Five blocks from the Vatican, on the bustling, tourist-packed street leading to St Peter's Basilica, a Taiwanese flag flutters from the window of a third story suite of offices that house Taipei's embassy to the Holy See.
These days, the staff inside are anxious. They know that one night they may have to lower that flag - red and blue with a white sun - for the last time.
As the Vatican and China move closer to a historic deal on the appointment of bishops, which would signal a warming of once-frigid relations, diplomats and scholars say Taiwan could lose the most from the deal.
Under the deal, the Vatican will have a say in negotiations for the appointment of future bishops in China, whose Catholics are divided between an "underground" Church loyal to the pope and a government-backed Church.
Even a partial resolution of the issue could open the way for eventual diplomatic relations between Beijing and the Vatican. That would give the Church a legal framework to look after all of China's estimated 12 million Catholics.
It would also leave Taiwan in the diplomatic lurch.
The Vatican is one of only 20 states that still recognise Taiwan, officially known as the Republic of China. Beijing insists that if countries want relations with it they must break ties with Taiwan.
The Chinese Foreign Ministry said last month that China had always been sincere in its efforts to improve China-Vatican relations.
A senior Vatican official said however that the accord on bishops "is not a political one," suggesting that it does not include any formal link to diplomatic relations and that the Vatican will not be the next country to switch relations to China from Taiwan.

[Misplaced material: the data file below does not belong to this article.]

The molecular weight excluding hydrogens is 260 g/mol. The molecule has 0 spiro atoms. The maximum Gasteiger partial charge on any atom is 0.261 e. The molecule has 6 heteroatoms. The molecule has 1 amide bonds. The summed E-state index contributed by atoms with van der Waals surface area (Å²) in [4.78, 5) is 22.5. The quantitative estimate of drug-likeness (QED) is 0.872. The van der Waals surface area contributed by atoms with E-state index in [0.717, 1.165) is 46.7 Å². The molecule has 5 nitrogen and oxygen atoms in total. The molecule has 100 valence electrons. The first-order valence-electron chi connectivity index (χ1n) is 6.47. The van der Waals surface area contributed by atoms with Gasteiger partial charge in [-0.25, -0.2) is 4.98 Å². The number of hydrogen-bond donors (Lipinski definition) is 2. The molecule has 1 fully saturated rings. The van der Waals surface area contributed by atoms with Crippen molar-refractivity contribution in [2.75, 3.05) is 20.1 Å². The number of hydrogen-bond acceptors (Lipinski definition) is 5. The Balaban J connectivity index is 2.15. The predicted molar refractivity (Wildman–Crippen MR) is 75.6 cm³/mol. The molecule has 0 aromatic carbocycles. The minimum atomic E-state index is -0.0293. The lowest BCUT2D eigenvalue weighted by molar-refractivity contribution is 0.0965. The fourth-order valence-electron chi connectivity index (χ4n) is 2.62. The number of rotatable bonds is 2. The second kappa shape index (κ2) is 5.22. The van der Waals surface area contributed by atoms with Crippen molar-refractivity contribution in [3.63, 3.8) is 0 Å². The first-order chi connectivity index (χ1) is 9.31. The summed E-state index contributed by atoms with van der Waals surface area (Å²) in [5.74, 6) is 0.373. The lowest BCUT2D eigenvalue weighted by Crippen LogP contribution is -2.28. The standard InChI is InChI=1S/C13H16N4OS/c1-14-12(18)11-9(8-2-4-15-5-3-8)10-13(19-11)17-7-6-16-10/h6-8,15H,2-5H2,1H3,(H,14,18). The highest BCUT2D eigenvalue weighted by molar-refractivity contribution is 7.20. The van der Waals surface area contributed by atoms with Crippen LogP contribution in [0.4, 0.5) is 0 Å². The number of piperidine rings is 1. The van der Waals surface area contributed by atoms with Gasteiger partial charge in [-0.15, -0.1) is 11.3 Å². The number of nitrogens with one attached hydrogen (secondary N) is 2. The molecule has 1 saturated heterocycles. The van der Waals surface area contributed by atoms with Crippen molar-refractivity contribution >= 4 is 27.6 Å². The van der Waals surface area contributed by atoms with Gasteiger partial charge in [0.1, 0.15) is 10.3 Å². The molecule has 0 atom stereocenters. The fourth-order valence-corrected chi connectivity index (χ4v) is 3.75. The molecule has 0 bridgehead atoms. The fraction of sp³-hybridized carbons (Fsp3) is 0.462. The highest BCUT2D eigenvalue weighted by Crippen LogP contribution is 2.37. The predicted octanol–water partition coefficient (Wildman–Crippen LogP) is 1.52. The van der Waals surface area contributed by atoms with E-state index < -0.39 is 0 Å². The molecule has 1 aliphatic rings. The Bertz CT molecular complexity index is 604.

Some experts say diplomatic ties between Beijing and the Vatican are inevitable, even if probably not right around the corner.
"The Church does not have preference among its children and it's clear that the Vatican does not want to do anything to displease Catholics on Taiwan" said Agostino Giovagnoli, a history professor at Milan's Sacred Heart Catholic University and the author of two books on Catholicism in China.
"But strategically the Catholics on the mainland are more important because the future of evangelisation of China and all Asia passes through China. It is key for the Catholic Church," he told Reuters.
While Taiwan's embassy to the Vatican proudly flies the flag from its window, hosts cultural events and publishes a newsletter, the Vatican's counterpart in Taipei is a study in low-key diplomacy.
It is located in a quiet residential neighbourhood in the city's Daan distinct. The only clue of its function is the papal stem of crossed keys and a tiara, or crown. That symbol is not widely known to the general public.
The Vatican's last diplomat on the mainland was expelled in 1951 and the Holy See mission settled in Taiwan, to where Chiang Kai-shek's Nationalist government fled in 1949 after its defeat by the communist armies of Mao Zedong, founder of the People's Republic of China (PRC).
Since the 1970s, following the United Nations vote to recognise the PRC as the sole legal China, the Vatican has not appointed a nuncio, or ambassador, to Taiwan. It has kept the status of the mission at the lower level of "charge d'affaires ad interim" since.
Diplomats say the Vatican's low profile in Taiwan for four decades has been aimed at placating Beijing, which still sees Taiwan and its sacred territory.